Close

Leadership and innovation

Leadership and innovation
Creating a culture of innovation through leadership means listening to other people's ideas, too.
Magazine Layout

Creating a culture of innovation

The chances are that if you are in the habit of coming up with innovative ideas, you are accustomed to leading people through unfamiliar territory. Being the ideas person can make you a leader by default. But leadership is not just a label others stick on you, it is a vital skillset for the successful innovator. Crucially, it means listening to other people’s ideas at least as much as they listen to yours.

It is through leadership, above everything, that you will create and maintain a culture of innovation within your organisation.

Stephen Drain, director of the AUT Centre for Innovative Leadership, warns of complacency on this. “Not all innovators are leaders, and not all leaders are innovators.”

If you read our last innovation guide, Cash for Ideas, you should have got the message that commercialising ideas is always a team sport. This is especially true if you work in a large organisation. Here, successful leadership is about creating and maintaining a world-beating team that comes up with fresh ideas regularly.

“Not all innovators are leaders and not all leaders are innovators”

Stephen Drain

AUT centre for innovative leadership

Hamish Campbell, MSI's manager of investment services, says: “I visited the Massachusetts Institute of Technology (MIT) in Boston recently and one thing really stuck with me: if you have the choice of backing the A-grade idea with the B-grade team or the B idea with the A team, you back the A team every time. Ideas are a dime a dozen. The best idea in the world without a great team around it is next to worthless. Investing in innovation is about investing in people.”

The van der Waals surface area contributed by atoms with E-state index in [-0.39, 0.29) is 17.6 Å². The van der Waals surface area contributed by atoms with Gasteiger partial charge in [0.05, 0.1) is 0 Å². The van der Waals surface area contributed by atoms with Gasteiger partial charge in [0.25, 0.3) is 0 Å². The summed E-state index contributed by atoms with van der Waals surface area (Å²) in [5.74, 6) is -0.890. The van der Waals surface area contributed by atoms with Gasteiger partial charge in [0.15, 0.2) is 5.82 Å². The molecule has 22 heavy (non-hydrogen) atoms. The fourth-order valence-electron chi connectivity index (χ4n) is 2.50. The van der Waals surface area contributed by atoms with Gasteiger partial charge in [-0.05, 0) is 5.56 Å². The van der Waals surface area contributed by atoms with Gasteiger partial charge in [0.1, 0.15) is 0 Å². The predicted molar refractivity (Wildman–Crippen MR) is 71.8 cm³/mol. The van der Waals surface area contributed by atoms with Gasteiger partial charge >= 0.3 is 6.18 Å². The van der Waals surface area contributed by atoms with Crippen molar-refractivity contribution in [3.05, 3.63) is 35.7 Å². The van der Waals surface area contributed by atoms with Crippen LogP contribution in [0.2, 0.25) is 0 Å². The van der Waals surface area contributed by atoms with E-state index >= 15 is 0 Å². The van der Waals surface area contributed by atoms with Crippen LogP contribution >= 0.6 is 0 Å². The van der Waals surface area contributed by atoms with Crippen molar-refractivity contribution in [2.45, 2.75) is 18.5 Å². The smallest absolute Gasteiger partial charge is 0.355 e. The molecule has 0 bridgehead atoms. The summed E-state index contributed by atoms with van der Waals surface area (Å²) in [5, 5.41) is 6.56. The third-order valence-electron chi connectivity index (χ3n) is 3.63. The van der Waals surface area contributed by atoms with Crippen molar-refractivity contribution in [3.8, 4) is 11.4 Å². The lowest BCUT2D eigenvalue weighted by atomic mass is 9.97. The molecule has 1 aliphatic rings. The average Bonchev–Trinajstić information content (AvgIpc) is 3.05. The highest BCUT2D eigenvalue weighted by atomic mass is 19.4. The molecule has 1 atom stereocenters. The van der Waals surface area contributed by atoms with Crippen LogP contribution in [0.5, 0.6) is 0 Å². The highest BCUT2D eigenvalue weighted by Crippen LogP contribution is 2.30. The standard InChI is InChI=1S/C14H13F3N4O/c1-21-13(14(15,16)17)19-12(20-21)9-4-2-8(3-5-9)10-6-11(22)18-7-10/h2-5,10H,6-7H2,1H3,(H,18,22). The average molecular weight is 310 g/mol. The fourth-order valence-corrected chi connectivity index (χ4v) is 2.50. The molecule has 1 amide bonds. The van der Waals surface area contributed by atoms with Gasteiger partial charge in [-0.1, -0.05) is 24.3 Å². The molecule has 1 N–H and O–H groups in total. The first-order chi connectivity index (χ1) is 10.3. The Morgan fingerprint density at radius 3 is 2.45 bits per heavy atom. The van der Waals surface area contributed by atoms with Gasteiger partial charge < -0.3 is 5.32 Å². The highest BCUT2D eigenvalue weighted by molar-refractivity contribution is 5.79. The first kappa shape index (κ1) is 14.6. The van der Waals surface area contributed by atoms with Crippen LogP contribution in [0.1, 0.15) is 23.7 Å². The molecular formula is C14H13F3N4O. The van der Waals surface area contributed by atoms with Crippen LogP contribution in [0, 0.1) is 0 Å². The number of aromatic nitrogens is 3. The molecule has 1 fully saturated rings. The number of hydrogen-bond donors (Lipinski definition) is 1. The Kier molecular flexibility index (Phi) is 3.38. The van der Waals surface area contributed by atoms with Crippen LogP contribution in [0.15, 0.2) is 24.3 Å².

Your staff will be looking to the top dogs to see how they sniff each other, and how they behave if there’s a bone of contention. If you slam your office door and summon folks inside like a headmaster, expect your staff to act like schoolchildren the moment you turn your back.

The corrosive effects of this kind of atmosphere will stifle progress and cost you a fortune. And even if you have the money, chucking people a bonus is no substitute for giving them meaning and excitement as a part of their everyday working lives. Numerous studies have shown that once people have enough cash to pay the bills, non-monetary considerations become much more important in keeping them motivated.

Ask yourself these questions:

• What are you doing yourself that is not giving you the space to think creatively?
• Are you doing that to the people you are leading?
• Are you putting things onto them that they can’t manage?
• Are you hanging onto things that you should be giving to other people to deal with?
• The higher up you get in leadership the more people notice and the less they tell you. How much are you really talking to them?

You may have become accustomed to doing most of the work yourself. AUT’s approach is to build your leadership on your strengths so you don’t end up a jack of all trades and master of none.

“It’s really important in leadership to know what you can and can’t do. You need to bring people in to cover your blind spots, and to watch you so they can learn,” says Drain.

The challenge is to let aspects of that work go and let others develop with their individual talents, while at the same time maintaining the all-important overview and vision.

You can get it badly wrong if you either fail to let go of things, or if you abandon effective management and leadership by going back to the knitting of your own specialism. If you feel you are not up to this challenge you may also find yourself reverting to micromanagement and an overemphasis on deadlines and detail.

As Bruce Lee said: “Concentrate on the finger pointing and you will miss all the heavenly glory.”